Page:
Why you should invest in branded keywords even if your company ranks #1 on Google – Search Engine Land

Search marketing is generally seen as a core tactic within digital marketing programs.

Capturing the intent of users actively searching your products or solutions is a no-brainer, right?

What seems like a simple question, can often be complicated.

Whether it’s due to budget-constrained environments or the brand having a stellar SEO team, I’ve fielded the same question for nearly every brand/client I’ve worked with:

“Why should I pay for brand search clicks, if our organic search listing is right at the top of the page?”

To be fair to those non-PPC stakeholders who may be reading this article, it is a valid question to ask. ]

Logically, I understand why it is appealing to capture free clicks and focus PPC budgets on tactics that will pull in new customers; however, there is a 1+1=3 effect to SEO and PPC results showing in conjunction. 

Let’s look at some of the top reasons why brands should remain invested in their brand keywords.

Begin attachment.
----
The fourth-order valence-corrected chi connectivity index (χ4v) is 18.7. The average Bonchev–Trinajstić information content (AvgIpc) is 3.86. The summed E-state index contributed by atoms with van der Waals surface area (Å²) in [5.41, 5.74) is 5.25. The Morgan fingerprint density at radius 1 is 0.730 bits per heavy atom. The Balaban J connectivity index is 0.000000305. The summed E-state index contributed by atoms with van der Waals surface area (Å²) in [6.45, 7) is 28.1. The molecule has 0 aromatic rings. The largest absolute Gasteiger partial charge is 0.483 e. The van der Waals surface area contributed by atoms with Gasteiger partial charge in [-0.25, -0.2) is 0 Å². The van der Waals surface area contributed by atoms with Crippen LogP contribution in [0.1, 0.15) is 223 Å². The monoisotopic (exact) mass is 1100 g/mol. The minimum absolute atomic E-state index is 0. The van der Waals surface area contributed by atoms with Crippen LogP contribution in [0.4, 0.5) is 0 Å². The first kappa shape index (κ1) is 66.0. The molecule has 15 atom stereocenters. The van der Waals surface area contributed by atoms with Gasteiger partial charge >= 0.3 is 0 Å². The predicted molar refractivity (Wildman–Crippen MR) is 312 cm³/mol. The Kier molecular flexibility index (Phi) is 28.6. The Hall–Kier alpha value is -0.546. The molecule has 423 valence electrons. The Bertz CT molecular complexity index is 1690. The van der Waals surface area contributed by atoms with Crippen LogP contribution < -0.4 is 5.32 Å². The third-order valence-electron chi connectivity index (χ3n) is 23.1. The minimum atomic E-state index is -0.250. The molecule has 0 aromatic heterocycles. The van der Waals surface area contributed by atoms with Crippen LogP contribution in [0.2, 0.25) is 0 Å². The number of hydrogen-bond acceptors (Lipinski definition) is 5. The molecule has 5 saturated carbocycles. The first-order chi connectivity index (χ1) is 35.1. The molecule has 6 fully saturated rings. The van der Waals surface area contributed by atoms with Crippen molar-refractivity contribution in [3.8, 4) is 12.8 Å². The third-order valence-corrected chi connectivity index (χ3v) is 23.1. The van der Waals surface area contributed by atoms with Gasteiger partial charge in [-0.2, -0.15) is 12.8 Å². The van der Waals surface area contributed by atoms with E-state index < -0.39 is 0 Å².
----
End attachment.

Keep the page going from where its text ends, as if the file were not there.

1. SERP authority

Search engines are a part of daily life. Billions rely on search engines to answer information gaps in real-time, every day. They are a brilliant resource that only increases in terms of adoption and value.

Given how frequently we use search to solve problems, our brains naturally establish a correlation between the position of a search result and its relevance to our original query. 

While a bit dated, Microsoft and Google have published studies confirming this notion.

If you still aren’t convinced, just look Google’s and Microsoft’s recent earnings – clearly, advertisers perceive this placement as valuable.

Search ads sit above the organic listings in premium real estate – directly below the search bar. Search ads are typically the first thing a user sees after initiating a search.